West Midlands accountancy firm Harben Barker succeeded in convincing the Court of Appeal to overturn the £1m negligence claim brought by a client who alleged they had not advised him properly about his tax avoidance options as a non-domicile.
Mehjoo was an entrepreneur who was granted asylum in the UK in the 1980s and became a UK citizen in 1996. During the 1990s he built up the company Bank Fashion, which he sold for £8m in 2004. He paid £800,000 in tax under the CGT taper relief that applied at the time, but then attempted to shelter his money in a capital exemption scheme arranged by Montpelier. When the scheme failed and Montpelier went bust, Mehjoo was advised to sue his accountants.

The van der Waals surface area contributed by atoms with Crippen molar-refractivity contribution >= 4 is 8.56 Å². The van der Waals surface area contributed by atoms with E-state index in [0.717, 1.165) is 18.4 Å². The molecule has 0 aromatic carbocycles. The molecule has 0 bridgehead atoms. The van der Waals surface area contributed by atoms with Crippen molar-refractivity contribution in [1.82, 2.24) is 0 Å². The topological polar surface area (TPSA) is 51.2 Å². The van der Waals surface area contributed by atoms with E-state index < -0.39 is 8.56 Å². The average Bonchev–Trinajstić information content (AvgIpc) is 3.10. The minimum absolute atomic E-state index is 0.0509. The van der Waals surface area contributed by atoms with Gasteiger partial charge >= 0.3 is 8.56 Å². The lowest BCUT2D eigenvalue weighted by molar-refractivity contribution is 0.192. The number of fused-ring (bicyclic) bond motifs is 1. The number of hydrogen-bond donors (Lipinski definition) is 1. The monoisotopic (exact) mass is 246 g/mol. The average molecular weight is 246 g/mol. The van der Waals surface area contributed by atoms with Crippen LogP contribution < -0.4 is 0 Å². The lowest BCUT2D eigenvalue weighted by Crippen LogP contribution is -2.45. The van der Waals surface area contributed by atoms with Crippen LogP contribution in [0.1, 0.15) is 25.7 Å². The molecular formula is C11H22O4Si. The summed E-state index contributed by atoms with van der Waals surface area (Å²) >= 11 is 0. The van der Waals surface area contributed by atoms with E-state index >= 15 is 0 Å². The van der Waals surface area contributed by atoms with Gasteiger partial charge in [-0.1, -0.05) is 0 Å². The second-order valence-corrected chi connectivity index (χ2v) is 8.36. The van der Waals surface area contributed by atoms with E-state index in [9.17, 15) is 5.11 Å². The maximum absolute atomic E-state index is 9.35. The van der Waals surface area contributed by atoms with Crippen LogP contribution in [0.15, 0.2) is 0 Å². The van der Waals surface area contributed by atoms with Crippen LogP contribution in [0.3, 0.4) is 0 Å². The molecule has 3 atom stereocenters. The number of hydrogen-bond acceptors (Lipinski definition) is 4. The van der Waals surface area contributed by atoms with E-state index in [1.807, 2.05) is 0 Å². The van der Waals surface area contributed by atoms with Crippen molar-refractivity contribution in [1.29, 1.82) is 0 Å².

At the initial trial, KPMG’s David Kilshaw testified that as because of his background, Mehjoo could be considered as a non-domiciled taxpayer, so he shouldn’t have entered a capital redemption scheme - a bearer warrant scheme would have been more appropriate.
Bearer warrant schemes are not the domain of most High Street accountants. But the implication of the original High Court verdict from Mr Justice Silber was that even if an accountancy firm didn’t know of such esoteric arrangements, it should refer clients to specialists in that area.
The decision put the six-partner firm through a nightmare that could have closed down their firm.
However, the appeal court judges...